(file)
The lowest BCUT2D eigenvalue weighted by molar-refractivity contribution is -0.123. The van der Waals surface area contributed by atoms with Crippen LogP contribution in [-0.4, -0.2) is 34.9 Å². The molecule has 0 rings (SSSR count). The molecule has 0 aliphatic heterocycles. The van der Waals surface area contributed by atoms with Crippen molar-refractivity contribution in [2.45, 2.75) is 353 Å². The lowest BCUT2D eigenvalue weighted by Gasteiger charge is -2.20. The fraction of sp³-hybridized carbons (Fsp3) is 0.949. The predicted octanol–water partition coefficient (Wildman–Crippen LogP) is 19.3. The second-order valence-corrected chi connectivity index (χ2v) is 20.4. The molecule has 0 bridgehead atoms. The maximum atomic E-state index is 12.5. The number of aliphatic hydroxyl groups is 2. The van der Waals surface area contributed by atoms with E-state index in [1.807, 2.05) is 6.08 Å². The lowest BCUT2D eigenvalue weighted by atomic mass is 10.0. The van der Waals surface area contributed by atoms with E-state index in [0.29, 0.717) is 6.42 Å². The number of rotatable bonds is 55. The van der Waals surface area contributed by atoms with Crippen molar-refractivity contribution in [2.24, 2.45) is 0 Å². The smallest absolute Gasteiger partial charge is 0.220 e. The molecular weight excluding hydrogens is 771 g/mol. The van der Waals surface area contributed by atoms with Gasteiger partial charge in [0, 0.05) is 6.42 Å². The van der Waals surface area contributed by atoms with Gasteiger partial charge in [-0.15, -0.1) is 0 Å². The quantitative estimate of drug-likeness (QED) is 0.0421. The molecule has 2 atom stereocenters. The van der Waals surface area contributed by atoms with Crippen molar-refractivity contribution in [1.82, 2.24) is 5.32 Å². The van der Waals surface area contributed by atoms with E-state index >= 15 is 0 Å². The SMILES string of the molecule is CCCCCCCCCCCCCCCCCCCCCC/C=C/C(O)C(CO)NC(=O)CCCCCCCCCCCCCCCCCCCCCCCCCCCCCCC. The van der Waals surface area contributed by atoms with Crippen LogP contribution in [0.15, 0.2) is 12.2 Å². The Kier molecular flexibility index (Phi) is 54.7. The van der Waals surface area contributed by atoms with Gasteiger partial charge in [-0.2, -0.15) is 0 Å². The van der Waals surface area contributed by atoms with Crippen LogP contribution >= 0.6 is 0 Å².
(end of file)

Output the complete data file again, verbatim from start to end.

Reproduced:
The lowest BCUT2D eigenvalue weighted by molar-refractivity contribution is -0.123. The van der Waals surface area contributed by atoms with Crippen LogP contribution in [-0.4, -0.2) is 34.9 Å². The molecule has 0 rings (SSSR count). The molecule has 0 aliphatic heterocycles. The van der Waals surface area contributed by atoms with Crippen molar-refractivity contribution in [2.45, 2.75) is 353 Å². The lowest BCUT2D eigenvalue weighted by Gasteiger charge is -2.20. The fraction of sp³-hybridized carbons (Fsp3) is 0.949. The predicted octanol–water partition coefficient (Wildman–Crippen LogP) is 19.3. The second-order valence-corrected chi connectivity index (χ2v) is 20.4. The molecule has 0 bridgehead atoms. The maximum atomic E-state index is 12.5. The number of aliphatic hydroxyl groups is 2. The van der Waals surface area contributed by atoms with E-state index in [1.807, 2.05) is 6.08 Å². The lowest BCUT2D eigenvalue weighted by atomic mass is 10.0. The van der Waals surface area contributed by atoms with E-state index in [0.29, 0.717) is 6.42 Å². The number of rotatable bonds is 55. The van der Waals surface area contributed by atoms with Crippen molar-refractivity contribution in [2.24, 2.45) is 0 Å². The smallest absolute Gasteiger partial charge is 0.220 e. The molecular weight excluding hydrogens is 771 g/mol. The van der Waals surface area contributed by atoms with Gasteiger partial charge in [0, 0.05) is 6.42 Å². The van der Waals surface area contributed by atoms with Gasteiger partial charge in [-0.15, -0.1) is 0 Å². The quantitative estimate of drug-likeness (QED) is 0.0421. The molecule has 2 atom stereocenters. The van der Waals surface area contributed by atoms with Crippen molar-refractivity contribution in [1.82, 2.24) is 5.32 Å². The van der Waals surface area contributed by atoms with E-state index >= 15 is 0 Å². The SMILES string of the molecule is CCCCCCCCCCCCCCCCCCCCCC/C=C/C(O)C(CO)NC(=O)CCCCCCCCCCCCCCCCCCCCCCCCCCCCCCC. The van der Waals surface area contributed by atoms with Crippen LogP contribution in [0.15, 0.2) is 12.2 Å². The Kier molecular flexibility index (Phi) is 54.7. The van der Waals surface area contributed by atoms with Gasteiger partial charge in [-0.2, -0.15) is 0 Å². The van der Waals surface area contributed by atoms with Crippen LogP contribution >= 0.6 is 0 Å².